Freelancing is becoming more and more popular, both in terms of being the employer and being the employee. More people are opting to freelance (whether that be in place of or in addition to their full-time job), and more companies are hiring freelance workers for specific projects, a specific time period, or to ease their overhead costs.
I cannot encourage you enough if you are a twenty-something to break into the world of freelancing. It is something that I wish I had done earlier, even from my college years.
But, I am not one to speak about entirely giving up your full-time gig and solely freelancing. I currently do both and have for the past four years. Why? Well, there are certain things (such as healthcare) that I love the stability of having from a full-time job. Plus, the money I make freelance is an extra added bonus that helps me not feel guilty about buying that extra pair of shoes or going on that vacation.
Having a full-time job and freelance obligations can be overwhelming at times, especially if you are not the best at time management. However, it is totally possible. Everyone’s work ethic is different, but here are some of my personal tips and tricks to help you balance both.
5 Tips For Balancing a Full-Time Job and Freelance Life
1. Do work whenever you can.
If you get a spare hour that was unexpected, take advantage of it by getting freelance work done.
Does your office have summer Fridays? Use that extra couple of hours to get your freelance work done (and if you finish early, of course meet your friends for happy hour!).
Having a late start at work? Get up the same time as usual and use that extra time to work. You should use your free time to enjoy too, but do not simply push your freelance commitments to the side.
Unexpected free time is some of the best times to get work done, especially as it means that it frees up other times, such as weekends.
2. Utilize off-work times.
This means weekends, days off from work (such as bank holidays), evenings, nighttime, and early mornings. Figure out what works best with your schedule and with your body and plan for that.
If you are a morning person, get up a little earlier and get some work done. If late night works better for you, stay up a bit later.
Don’t want to do more work during the week? Block out some time on the weekends to get it done. Figure out a schedule of sorts, and try to stay to it as much as you can.
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3. Use your lunch break.
We all need a break during the day and I am not saying to take that away from you. But as more and more workers have begun working through their lunch, use this break to catch up on your freelance work (of course, if it is allowed — be sure to check first that your boss or supervisor does not mind).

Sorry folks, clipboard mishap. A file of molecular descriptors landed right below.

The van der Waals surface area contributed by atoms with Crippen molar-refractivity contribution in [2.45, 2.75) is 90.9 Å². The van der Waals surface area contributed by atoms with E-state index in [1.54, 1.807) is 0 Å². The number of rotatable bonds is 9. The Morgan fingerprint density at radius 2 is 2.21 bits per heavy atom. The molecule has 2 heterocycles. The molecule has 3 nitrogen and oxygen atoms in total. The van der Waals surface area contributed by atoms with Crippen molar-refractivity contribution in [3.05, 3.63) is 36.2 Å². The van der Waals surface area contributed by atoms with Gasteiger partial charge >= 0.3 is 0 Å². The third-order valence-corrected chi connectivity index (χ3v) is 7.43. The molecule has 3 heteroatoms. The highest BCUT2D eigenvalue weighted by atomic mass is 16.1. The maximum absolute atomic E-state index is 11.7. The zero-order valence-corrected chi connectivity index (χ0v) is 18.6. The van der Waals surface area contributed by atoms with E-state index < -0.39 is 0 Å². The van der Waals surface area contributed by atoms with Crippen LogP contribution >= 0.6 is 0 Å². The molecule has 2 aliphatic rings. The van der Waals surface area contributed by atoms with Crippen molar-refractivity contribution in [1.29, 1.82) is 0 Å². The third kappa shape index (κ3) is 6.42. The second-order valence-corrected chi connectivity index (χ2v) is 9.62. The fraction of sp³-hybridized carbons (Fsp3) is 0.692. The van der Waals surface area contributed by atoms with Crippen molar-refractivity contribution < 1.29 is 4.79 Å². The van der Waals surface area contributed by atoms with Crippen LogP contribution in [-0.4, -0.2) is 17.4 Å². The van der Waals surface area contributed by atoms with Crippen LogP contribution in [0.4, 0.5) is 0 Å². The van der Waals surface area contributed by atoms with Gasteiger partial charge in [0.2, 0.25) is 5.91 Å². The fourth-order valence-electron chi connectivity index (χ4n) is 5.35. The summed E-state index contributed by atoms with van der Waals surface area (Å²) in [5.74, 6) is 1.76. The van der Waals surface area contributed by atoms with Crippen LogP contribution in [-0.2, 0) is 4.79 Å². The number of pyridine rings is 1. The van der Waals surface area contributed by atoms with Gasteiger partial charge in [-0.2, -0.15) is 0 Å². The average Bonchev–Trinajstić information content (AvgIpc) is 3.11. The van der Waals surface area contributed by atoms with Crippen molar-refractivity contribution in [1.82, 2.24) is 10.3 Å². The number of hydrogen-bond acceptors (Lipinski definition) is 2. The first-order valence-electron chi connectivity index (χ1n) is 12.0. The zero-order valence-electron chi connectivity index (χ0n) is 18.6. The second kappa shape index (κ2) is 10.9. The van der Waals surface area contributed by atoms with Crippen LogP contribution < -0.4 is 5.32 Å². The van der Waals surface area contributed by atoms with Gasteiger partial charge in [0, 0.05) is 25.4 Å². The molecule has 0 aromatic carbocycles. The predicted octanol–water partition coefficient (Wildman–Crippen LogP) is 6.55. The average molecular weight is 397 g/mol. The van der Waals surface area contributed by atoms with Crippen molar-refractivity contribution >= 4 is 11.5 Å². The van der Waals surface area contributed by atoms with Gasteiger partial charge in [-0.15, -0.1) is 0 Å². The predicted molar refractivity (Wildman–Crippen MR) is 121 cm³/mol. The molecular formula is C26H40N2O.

If you are staying at your desk for lunch, use this time to do your freelance work rather than online shop or scroll aimlessly through social media.
4. Never leave things for the last minute.
Unless it is entirely unavoidable due to other conflicts, never leave a project for the last minute. You do not want to risk missing a deadline, especially in terms of freelance work.
Many times in freelance, the contracts signed are not as formal as being required to give two weeks notice before it is terminated. You do not want to miss deadlines and risk the chance of being fired.
Additionally, you do not want to leave your freelance work to the last minute and have something happen at your full-time job that hinders your ability to get to your freelance work. It’s too risky!
5. Do not take on more than you can handle.
The beauty of freelancing is that you are not limited to all of the things you can do. Having this influx of extra money can be extremely tempting. However, it is very important not to take on more than you can chew.
You do not want to burn yourself out. Start by taking on one freelance gig in addition to your full-time job. See how this goes. If you find yourself having extra time that you want to fill up, try finding a second gig. Do not immediately get four freelance gigs and then freak out that you do not have the time to get everything done. You can always add more down the line — start slow!
Breaking into the world of freelancing is one of the best things that I have done. It keeps me on my toes, has given me some great experience to add to my portfolio, and has widened my network of people.
At the same time, I am grateful to have my full-time job as well, to provide me with a bit more stability than I would get by just freelancing. If you are looking to do the same, go for it! Follow some of the tips above, which I have found helpful, and you should do just fine.